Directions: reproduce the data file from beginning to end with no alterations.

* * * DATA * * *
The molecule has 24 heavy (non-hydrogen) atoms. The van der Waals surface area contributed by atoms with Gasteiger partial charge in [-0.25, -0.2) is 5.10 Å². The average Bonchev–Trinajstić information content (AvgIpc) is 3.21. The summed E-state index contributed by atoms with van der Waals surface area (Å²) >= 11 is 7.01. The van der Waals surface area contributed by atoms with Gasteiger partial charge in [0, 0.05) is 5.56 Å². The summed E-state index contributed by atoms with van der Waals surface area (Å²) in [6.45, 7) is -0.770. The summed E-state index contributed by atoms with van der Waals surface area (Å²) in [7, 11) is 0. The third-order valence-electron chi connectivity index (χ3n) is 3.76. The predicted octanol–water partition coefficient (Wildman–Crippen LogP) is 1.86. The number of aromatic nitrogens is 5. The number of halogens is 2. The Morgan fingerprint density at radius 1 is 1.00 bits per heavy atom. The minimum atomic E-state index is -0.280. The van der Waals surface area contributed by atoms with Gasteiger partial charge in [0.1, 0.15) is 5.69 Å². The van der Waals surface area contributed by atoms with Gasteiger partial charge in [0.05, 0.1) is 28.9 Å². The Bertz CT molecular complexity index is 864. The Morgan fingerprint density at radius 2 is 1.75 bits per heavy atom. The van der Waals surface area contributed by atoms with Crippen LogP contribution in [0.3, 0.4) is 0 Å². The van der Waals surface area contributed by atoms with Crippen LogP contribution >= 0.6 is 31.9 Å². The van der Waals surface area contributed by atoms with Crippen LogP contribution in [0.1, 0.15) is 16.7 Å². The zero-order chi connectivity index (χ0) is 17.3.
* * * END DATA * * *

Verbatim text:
The molecule has 24 heavy (non-hydrogen) atoms. The van der Waals surface area contributed by atoms with Gasteiger partial charge in [-0.25, -0.2) is 5.10 Å². The average Bonchev–Trinajstić information content (AvgIpc) is 3.21. The summed E-state index contributed by atoms with van der Waals surface area (Å²) >= 11 is 7.01. The van der Waals surface area contributed by atoms with Gasteiger partial charge in [0, 0.05) is 5.56 Å². The summed E-state index contributed by atoms with van der Waals surface area (Å²) in [6.45, 7) is -0.770. The summed E-state index contributed by atoms with van der Waals surface area (Å²) in [7, 11) is 0. The third-order valence-electron chi connectivity index (χ3n) is 3.76. The predicted octanol–water partition coefficient (Wildman–Crippen LogP) is 1.86. The number of aromatic nitrogens is 5. The number of halogens is 2. The Morgan fingerprint density at radius 1 is 1.00 bits per heavy atom. The minimum atomic E-state index is -0.280. The van der Waals surface area contributed by atoms with Gasteiger partial charge in [0.1, 0.15) is 5.69 Å². The van der Waals surface area contributed by atoms with Gasteiger partial charge in [0.05, 0.1) is 28.9 Å². The Bertz CT molecular complexity index is 864. The Morgan fingerprint density at radius 2 is 1.75 bits per heavy atom. The van der Waals surface area contributed by atoms with Crippen LogP contribution in [0.3, 0.4) is 0 Å². The van der Waals surface area contributed by atoms with Crippen LogP contribution >= 0.6 is 31.9 Å². The van der Waals surface area contributed by atoms with Crippen LogP contribution in [0.1, 0.15) is 16.7 Å². The zero-order chi connectivity index (χ0) is 17.3.